How did you decide to start an ethical business in India?
I’ve always had this curiosity about India - the culture, the beautiful women wearing these amazing sarees. As someone who loves textiles, India is fabric heaven. Plus, I was pretty much born a vegetarian so when I was presented with a banquet of amazing vegetarian dishes there, I thought, “Wow, I’m home!”.
When we moved in 2010, I started casually hosting sewing classes on treadle machines because that’s what they used there. I taught myself how to use one and how to pattern make saree blouses and harem pants because I wanted the women to know how to make their own style of clothing. As word got around about my classes, it snowballed and I had to rent a bigger space to do it. We ended up with 16 ladies per class for a four month course which I developed a basic curriculum for based on their needs and skills.
Three years after I had started the classes, one of our graduates, Lakshmi, asked if I could give her a job. I hadn’t thought about that because I wasn’t sure how I would finance it as a pattern maker. After a chat with my hubby, we decided that if I could get them to a high international standard of sewing and they made clothing our New Zealand market would want, we could sell those pieces and pay their wages.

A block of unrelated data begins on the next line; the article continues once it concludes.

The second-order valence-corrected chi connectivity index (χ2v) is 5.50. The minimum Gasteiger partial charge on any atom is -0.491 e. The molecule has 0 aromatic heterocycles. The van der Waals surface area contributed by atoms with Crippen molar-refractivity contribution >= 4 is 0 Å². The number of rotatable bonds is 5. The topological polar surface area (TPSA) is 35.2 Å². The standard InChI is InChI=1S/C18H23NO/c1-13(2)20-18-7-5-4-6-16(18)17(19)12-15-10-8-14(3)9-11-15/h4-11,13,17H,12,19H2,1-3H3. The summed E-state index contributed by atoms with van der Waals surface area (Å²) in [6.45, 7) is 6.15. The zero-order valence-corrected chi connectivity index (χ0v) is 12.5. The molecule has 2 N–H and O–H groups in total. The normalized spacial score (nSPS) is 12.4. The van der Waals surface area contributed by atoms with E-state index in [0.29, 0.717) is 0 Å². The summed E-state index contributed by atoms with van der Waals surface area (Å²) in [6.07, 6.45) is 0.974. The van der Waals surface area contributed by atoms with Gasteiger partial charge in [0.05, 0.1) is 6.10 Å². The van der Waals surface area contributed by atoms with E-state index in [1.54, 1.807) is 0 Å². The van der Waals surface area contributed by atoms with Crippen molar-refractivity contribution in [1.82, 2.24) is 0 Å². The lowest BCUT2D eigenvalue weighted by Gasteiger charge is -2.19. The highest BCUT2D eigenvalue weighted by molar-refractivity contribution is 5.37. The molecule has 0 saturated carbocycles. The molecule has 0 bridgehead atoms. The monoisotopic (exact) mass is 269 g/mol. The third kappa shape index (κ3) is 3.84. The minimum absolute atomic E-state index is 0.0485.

So that’s really how Holi Boli was born, through the needs and requests of the local women. As demand grew for our pieces, I could offer another sewing graduate the opportunity to join our staff and Holi Boli organically grew into a business.
At fair&good, we love connecting our community to the people who make their products. Could you tell us about your team of artisans?
We've trained over 200 ladies now and in the last two years we haven't held any sewing classes because Holi Boli has expanded so much. We have 21 staff at the moment and we’ve had 3 graduates start their own sewing schools in their respective areas which I absolutely love.